The Oregon Trail Generation is an outstandingly apt title for those born between 1977 and 1981, so named as many members of this group played the epic educational game The Oregon Trail during elementary school computer classes. This generational segment possesses “both a healthy portion of Gen X grunge cynicism, and a dash of the unbridled optimism of Millennials,” according to Anna Garvey, the writer who coined the term.
During a time in which we were sponges seeking any and all data, we crossed our fingers hoping our digital oxen didn’t drown as we tried to ford the river. (And like many people my age, I, too, experienced countless virtual deaths by digital dysentery.) Along with a keyboard typing course, this was standard computer-based education for my generation until the final years of high school when CD-ROM encyclopedias and, for the lucky ones, 2400 baud modems became more widespread. Then everything changed. The free expanse of the World Wide Web’s growing well of data led to, a few years later, overload via the information super-highway, and we struggled to manage the flood of input.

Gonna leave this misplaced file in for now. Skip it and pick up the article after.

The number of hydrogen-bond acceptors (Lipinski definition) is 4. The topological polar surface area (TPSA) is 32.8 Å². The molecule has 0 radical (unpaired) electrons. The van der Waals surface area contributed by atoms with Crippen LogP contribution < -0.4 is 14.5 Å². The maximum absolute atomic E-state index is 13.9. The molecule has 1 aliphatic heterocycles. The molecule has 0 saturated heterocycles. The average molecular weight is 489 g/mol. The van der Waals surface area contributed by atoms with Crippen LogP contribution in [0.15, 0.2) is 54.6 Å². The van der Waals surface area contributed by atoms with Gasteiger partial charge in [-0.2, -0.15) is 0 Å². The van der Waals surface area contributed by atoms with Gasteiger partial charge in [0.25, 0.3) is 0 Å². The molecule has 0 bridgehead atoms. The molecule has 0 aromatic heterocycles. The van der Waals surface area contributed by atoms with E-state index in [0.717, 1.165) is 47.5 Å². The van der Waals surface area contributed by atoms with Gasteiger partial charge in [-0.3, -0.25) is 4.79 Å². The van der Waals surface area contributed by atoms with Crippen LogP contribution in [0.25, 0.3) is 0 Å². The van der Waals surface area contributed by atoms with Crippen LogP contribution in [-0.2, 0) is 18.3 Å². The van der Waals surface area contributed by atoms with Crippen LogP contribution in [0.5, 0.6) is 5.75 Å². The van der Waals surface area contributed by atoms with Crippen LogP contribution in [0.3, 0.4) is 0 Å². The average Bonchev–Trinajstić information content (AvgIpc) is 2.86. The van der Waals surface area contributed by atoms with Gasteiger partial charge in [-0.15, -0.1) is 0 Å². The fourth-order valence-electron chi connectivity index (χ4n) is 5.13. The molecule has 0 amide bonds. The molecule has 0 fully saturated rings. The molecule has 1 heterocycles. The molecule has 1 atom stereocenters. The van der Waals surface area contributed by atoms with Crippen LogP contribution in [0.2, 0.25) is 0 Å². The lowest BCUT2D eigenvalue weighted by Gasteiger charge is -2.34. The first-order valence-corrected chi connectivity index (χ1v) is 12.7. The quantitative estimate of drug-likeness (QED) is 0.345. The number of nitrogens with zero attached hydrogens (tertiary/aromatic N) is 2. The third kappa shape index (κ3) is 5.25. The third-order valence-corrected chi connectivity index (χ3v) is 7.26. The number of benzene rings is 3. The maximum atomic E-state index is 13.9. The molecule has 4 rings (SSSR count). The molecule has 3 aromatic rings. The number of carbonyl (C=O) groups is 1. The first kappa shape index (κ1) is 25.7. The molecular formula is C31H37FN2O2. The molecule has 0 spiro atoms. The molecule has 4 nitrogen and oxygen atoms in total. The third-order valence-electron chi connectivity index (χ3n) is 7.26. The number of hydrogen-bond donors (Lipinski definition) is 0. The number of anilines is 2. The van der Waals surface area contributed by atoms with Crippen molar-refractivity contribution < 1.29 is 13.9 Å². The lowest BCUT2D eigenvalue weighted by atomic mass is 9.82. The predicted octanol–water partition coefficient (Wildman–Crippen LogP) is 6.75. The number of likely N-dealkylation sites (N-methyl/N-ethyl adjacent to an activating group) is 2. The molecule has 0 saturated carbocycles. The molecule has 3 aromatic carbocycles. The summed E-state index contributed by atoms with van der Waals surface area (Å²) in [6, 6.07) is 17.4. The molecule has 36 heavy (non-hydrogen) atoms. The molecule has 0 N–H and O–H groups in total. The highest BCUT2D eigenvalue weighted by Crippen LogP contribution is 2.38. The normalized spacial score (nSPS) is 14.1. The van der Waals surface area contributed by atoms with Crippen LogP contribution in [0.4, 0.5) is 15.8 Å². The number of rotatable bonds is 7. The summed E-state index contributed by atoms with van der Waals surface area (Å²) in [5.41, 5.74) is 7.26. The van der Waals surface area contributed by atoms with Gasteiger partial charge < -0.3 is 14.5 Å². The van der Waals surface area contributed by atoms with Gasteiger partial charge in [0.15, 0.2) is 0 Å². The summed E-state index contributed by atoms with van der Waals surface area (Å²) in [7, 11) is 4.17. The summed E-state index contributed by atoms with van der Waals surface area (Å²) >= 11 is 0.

By most accounts, that overload got worse in the decades that followed—we went from struggling with AOL access number busy signals to having perfect connectivity, always on and embracing a new ridiculous meme each day. In the process, thanks to the hard work of information curators flexing human logic and fancy algorithms, that endless well of data was organized so now computers can deliver real education in ways of which we could have only dreamed while hunting pixelated bison in the 1980s.
In reading the latest issue of Plan Your Meetings (maybe even the analogue print edition) in search of education opportunities you will often be directed elsewhere online—and there you’ll proceed seamlessly and actually learn. Not only will you find leads for scholarships, free and affordable resources and ways to attend professional conferences at no cost, but we’ve even included a full webinar from the MPI Academy (head to Page 18 of this magazine’s digital edition).
How much all of this can help your career is solely up to you. In the right hands, I see this information changing lives. (How’s that for “a dash of unbridled optimism?”)
P.S. Don’t miss free education opportunities at PYM LIVE events throughout North America—see future dates and register.